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August 11, 2005

Diagnosis and Symptoms

Question from Hemlock, Michigan, USA:

Three months ago, I learned I have diabetes. I have it in control, but now see the signs of it in my grandson and I am fearful. He is seven and overweight. He drinks a lot and goes to the bathroom often. He seems to have highs and lows. I tested him with my meter and he was 109 mg/dl [6.1 mmol/L]. His mother and father are not together and she will not listen to any concerns and feeds him all the wrong foods, including lots of junk and fast foods. What should a normal reading be? His doctor will not have tests run unless his mother okays it even though the child's father has joint custody. To make a long story short, what should we do? He weighs around 95 pounds at 4 feet tall.


I don’t want this to seem to picayune, but the comments regarding his weight might depend on his true birth date and actual height.

For a boy anywhere from seven years even to seven years, 11 months, a height of “four feet” (which I will assume you mean 48 inches and NOT, for example, “49 1/2” inches) would plot your grandson somewhere between the 50 to 55% for height while a weight of 95 pounds would suggest that he is significantly overweight, well above the 97th percentile. You may be familiar with the concept of Body Mass Index, a mathematical depiction of weight versus height. His BMI calculates then to 29, which is obese for a school-aged child. On the other hand, if it is has been, for example, “eight months since his seventh birthday,” his height and weight will plot slightly differently on the growth chart.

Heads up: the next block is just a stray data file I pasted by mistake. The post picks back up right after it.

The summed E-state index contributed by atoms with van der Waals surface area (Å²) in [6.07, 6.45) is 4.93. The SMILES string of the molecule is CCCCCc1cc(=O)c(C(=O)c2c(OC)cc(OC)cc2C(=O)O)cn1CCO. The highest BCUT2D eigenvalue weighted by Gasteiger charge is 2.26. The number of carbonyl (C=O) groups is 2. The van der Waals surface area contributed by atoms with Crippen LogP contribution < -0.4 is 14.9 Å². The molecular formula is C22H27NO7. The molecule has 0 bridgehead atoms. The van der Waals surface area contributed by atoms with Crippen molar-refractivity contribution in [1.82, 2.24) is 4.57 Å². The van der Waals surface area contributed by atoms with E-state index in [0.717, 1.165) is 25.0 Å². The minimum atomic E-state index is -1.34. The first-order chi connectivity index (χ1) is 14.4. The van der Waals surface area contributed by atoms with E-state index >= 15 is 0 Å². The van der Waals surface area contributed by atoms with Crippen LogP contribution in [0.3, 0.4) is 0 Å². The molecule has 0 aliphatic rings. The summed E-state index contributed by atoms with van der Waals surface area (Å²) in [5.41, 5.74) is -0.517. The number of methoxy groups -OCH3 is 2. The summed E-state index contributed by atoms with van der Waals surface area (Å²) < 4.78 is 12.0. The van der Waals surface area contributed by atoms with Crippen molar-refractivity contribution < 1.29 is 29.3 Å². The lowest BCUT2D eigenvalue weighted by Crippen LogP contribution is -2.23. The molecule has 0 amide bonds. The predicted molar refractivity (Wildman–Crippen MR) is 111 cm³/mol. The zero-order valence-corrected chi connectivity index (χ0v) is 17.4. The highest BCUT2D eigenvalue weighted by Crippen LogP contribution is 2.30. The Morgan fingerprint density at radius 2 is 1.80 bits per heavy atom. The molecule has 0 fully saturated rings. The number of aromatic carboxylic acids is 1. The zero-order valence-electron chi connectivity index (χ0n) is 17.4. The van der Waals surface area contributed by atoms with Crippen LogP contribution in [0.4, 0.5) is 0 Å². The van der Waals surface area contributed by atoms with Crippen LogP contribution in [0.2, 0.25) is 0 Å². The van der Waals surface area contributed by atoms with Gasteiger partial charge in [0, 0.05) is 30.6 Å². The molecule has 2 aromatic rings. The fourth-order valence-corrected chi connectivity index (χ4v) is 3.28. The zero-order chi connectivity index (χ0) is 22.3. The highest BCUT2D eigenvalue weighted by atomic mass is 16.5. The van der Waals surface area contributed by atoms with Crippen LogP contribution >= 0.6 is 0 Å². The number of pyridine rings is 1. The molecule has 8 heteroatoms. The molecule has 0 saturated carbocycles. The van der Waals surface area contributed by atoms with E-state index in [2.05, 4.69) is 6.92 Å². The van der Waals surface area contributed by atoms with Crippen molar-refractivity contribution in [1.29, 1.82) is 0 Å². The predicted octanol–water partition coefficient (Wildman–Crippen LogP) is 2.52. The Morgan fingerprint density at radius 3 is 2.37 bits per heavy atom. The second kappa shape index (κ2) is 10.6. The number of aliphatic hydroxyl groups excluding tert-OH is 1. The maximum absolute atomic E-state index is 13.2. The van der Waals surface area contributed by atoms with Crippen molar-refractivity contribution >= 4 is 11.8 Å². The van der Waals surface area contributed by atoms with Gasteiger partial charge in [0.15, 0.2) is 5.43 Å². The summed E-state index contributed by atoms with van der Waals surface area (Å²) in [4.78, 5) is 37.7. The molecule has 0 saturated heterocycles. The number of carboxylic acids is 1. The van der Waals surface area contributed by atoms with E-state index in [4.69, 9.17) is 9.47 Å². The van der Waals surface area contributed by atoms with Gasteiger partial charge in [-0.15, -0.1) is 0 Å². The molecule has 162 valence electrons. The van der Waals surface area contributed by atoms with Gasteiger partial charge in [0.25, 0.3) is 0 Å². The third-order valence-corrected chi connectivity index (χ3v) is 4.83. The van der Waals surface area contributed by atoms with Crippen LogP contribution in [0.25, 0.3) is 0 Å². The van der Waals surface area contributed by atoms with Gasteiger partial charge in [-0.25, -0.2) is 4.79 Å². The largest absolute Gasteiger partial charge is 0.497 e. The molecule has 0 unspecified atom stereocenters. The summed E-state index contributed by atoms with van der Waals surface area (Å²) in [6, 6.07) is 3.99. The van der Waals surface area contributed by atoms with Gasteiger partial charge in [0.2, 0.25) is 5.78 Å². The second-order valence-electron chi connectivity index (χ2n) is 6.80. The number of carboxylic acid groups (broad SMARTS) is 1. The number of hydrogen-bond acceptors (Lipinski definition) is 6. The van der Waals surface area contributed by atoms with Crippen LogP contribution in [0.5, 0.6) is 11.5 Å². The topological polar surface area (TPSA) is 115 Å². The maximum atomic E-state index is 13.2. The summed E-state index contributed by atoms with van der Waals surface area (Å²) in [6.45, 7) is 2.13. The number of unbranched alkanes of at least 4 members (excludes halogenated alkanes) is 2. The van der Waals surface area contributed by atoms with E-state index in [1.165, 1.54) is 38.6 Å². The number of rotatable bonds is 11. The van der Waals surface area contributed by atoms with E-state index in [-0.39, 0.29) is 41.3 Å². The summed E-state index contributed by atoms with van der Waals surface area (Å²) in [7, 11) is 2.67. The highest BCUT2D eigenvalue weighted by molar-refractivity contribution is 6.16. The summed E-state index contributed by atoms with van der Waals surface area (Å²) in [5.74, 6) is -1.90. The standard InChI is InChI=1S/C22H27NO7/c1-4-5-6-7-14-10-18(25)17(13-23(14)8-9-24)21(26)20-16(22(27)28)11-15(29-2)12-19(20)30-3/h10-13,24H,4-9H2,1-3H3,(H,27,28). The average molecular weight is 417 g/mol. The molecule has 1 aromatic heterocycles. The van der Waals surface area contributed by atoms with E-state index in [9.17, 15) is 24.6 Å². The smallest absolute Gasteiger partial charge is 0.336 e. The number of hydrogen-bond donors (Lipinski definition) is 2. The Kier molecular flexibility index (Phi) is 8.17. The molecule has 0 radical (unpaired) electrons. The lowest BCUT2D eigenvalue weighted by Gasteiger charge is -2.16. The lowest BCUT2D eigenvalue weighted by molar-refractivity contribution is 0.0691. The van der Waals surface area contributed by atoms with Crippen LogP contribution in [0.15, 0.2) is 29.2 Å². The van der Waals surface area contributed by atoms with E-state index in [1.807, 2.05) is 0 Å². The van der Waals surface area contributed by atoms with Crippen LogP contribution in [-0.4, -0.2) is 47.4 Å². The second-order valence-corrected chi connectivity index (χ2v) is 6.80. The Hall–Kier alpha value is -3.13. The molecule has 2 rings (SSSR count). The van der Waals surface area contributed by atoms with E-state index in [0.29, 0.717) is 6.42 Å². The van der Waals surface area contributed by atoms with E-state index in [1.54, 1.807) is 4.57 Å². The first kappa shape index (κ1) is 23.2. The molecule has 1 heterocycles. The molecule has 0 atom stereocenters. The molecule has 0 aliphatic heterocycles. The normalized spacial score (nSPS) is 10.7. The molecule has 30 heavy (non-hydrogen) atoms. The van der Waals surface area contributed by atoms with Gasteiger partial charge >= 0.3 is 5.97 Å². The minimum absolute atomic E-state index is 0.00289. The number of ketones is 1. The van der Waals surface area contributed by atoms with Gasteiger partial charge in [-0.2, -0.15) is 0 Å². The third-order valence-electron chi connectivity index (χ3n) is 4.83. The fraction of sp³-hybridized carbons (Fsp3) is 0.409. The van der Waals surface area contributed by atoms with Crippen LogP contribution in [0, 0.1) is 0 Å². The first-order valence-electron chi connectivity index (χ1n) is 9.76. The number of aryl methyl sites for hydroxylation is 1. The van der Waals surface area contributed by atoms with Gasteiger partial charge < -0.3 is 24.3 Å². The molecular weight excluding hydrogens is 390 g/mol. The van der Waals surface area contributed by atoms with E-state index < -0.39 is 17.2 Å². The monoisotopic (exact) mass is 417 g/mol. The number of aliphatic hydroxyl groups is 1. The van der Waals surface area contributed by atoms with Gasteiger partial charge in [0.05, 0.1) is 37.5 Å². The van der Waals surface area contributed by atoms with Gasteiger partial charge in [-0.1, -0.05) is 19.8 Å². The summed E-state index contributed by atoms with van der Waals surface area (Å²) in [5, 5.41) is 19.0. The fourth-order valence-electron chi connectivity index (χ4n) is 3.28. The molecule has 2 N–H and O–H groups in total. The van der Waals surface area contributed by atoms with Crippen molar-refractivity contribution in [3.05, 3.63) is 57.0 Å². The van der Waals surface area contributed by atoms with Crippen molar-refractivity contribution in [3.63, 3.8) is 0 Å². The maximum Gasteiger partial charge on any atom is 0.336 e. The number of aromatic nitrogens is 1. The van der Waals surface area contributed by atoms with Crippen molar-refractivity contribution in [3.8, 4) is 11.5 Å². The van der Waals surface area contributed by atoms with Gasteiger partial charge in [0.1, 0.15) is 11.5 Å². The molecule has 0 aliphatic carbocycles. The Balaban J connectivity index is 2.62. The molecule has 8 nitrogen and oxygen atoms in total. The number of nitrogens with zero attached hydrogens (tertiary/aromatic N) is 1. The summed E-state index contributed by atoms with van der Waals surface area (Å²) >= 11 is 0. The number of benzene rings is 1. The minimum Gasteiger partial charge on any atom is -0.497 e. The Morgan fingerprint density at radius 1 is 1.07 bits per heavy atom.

While it is reassuring that his glucose was normal with your glucose meter, the symptoms you suggest and his weight certainly are suggestive of diabetes mellitus. At the very least, he is at risk of some degree of glucose intolerance because he may be about 40 pounds or more overweight, based on the numbers you gave.

It is difficult to be the grandparent and then question the parenting decisions of your own child towards the grandchild. Hopefully, the child’s doctor is on the same page as you. You indicated that the child is seen by a general practitioner. Too commonly, physicians who do not work primarily with children do not chart the child’s measurements properly on a growth chart (e.g. charting a child at age seven years, eight months at the “seven year old” spot on the chart). Maybe the doctor hasn’t appreciated just how overweight the child is, again assuming your numbers are true. A team approach, where no one is made to feel “guilty or inadequate” (this goes for the parent as well as the child) would be my preference here. Perhaps you can attend the next visit with the family doctor or an appointment with a pediatrician and share your concerns there in a non-judgmental way.


[Editor’s comment: For information on normal blood sugar ranges, see Classification and Diagnosis of Diabetes.